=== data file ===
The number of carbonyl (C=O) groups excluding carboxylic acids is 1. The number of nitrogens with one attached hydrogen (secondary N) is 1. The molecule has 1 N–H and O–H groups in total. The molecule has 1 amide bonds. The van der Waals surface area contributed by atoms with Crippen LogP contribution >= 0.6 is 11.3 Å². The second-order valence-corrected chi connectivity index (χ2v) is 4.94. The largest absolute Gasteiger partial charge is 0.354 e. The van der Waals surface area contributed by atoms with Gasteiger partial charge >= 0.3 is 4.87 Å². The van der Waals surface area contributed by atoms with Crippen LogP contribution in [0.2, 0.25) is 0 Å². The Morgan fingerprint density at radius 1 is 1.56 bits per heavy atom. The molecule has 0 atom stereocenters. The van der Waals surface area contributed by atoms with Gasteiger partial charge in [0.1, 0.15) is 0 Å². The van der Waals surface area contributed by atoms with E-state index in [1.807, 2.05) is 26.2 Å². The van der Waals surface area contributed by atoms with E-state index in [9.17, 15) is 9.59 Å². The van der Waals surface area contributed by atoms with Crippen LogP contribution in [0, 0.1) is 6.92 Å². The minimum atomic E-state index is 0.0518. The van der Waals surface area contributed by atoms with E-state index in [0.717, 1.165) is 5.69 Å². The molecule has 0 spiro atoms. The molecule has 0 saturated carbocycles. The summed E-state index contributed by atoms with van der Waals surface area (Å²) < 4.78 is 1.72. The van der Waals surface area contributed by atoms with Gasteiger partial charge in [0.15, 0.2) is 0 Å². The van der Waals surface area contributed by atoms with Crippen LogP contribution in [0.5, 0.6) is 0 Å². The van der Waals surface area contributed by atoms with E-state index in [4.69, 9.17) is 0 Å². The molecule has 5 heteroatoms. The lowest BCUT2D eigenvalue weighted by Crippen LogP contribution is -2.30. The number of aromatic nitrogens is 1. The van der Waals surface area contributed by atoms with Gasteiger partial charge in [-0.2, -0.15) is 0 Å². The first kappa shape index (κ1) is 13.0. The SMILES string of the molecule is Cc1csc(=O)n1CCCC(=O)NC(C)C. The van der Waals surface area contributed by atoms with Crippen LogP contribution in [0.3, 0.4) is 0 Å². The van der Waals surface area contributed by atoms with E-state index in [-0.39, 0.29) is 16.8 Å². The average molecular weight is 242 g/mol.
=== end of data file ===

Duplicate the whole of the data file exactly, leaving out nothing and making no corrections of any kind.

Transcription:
The number of carbonyl (C=O) groups excluding carboxylic acids is 1. The number of nitrogens with one attached hydrogen (secondary N) is 1. The molecule has 1 N–H and O–H groups in total. The molecule has 1 amide bonds. The van der Waals surface area contributed by atoms with Crippen LogP contribution >= 0.6 is 11.3 Å². The second-order valence-corrected chi connectivity index (χ2v) is 4.94. The largest absolute Gasteiger partial charge is 0.354 e. The van der Waals surface area contributed by atoms with Gasteiger partial charge >= 0.3 is 4.87 Å². The van der Waals surface area contributed by atoms with Crippen LogP contribution in [0.2, 0.25) is 0 Å². The Morgan fingerprint density at radius 1 is 1.56 bits per heavy atom. The molecule has 0 atom stereocenters. The van der Waals surface area contributed by atoms with Gasteiger partial charge in [0.1, 0.15) is 0 Å². The van der Waals surface area contributed by atoms with E-state index in [1.807, 2.05) is 26.2 Å². The van der Waals surface area contributed by atoms with E-state index in [9.17, 15) is 9.59 Å². The van der Waals surface area contributed by atoms with Crippen LogP contribution in [0, 0.1) is 6.92 Å². The minimum atomic E-state index is 0.0518. The van der Waals surface area contributed by atoms with E-state index in [0.717, 1.165) is 5.69 Å². The molecule has 0 spiro atoms. The molecule has 0 saturated carbocycles. The summed E-state index contributed by atoms with van der Waals surface area (Å²) < 4.78 is 1.72. The van der Waals surface area contributed by atoms with Gasteiger partial charge in [0.15, 0.2) is 0 Å². The van der Waals surface area contributed by atoms with Crippen LogP contribution in [0.5, 0.6) is 0 Å². The van der Waals surface area contributed by atoms with E-state index in [4.69, 9.17) is 0 Å². The molecule has 5 heteroatoms. The lowest BCUT2D eigenvalue weighted by Crippen LogP contribution is -2.30. The number of aromatic nitrogens is 1. The van der Waals surface area contributed by atoms with Gasteiger partial charge in [-0.2, -0.15) is 0 Å². The first kappa shape index (κ1) is 13.0. The SMILES string of the molecule is Cc1csc(=O)n1CCCC(=O)NC(C)C. The van der Waals surface area contributed by atoms with Crippen LogP contribution in [0.3, 0.4) is 0 Å². The van der Waals surface area contributed by atoms with E-state index in [-0.39, 0.29) is 16.8 Å². The average molecular weight is 242 g/mol.